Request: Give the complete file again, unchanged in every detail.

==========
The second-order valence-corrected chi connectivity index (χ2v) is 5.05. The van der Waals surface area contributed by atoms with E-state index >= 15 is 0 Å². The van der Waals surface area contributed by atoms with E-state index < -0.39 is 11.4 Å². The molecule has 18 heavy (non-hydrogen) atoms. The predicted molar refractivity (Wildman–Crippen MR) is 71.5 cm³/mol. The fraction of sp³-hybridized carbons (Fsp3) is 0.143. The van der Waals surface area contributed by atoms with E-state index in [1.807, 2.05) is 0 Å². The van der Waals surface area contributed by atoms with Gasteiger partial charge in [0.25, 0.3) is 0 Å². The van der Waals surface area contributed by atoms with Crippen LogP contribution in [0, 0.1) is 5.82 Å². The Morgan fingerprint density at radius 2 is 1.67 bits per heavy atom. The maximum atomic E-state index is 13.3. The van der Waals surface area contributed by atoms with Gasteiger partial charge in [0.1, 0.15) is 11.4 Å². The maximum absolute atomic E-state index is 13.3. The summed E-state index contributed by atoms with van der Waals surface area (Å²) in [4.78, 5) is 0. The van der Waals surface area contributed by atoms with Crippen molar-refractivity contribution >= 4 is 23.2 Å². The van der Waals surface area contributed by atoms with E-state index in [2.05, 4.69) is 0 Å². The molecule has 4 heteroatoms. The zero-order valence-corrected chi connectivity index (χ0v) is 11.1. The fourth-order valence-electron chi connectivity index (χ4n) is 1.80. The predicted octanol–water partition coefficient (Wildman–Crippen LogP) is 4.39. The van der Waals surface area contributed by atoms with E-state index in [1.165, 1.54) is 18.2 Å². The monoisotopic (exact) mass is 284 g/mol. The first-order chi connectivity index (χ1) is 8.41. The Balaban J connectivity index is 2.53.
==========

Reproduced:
The second-order valence-corrected chi connectivity index (χ2v) is 5.05. The van der Waals surface area contributed by atoms with E-state index >= 15 is 0 Å². The van der Waals surface area contributed by atoms with E-state index < -0.39 is 11.4 Å². The molecule has 18 heavy (non-hydrogen) atoms. The predicted molar refractivity (Wildman–Crippen MR) is 71.5 cm³/mol. The fraction of sp³-hybridized carbons (Fsp3) is 0.143. The van der Waals surface area contributed by atoms with E-state index in [1.807, 2.05) is 0 Å². The van der Waals surface area contributed by atoms with Gasteiger partial charge in [0.25, 0.3) is 0 Å². The van der Waals surface area contributed by atoms with Crippen LogP contribution in [0, 0.1) is 5.82 Å². The Morgan fingerprint density at radius 2 is 1.67 bits per heavy atom. The maximum atomic E-state index is 13.3. The van der Waals surface area contributed by atoms with Gasteiger partial charge in [0.1, 0.15) is 11.4 Å². The maximum absolute atomic E-state index is 13.3. The summed E-state index contributed by atoms with van der Waals surface area (Å²) in [4.78, 5) is 0. The van der Waals surface area contributed by atoms with Crippen molar-refractivity contribution >= 4 is 23.2 Å². The van der Waals surface area contributed by atoms with E-state index in [2.05, 4.69) is 0 Å². The molecule has 4 heteroatoms. The zero-order valence-corrected chi connectivity index (χ0v) is 11.1. The fourth-order valence-electron chi connectivity index (χ4n) is 1.80. The predicted octanol–water partition coefficient (Wildman–Crippen LogP) is 4.39. The van der Waals surface area contributed by atoms with E-state index in [1.165, 1.54) is 18.2 Å². The monoisotopic (exact) mass is 284 g/mol. The first-order chi connectivity index (χ1) is 8.41. The Balaban J connectivity index is 2.53.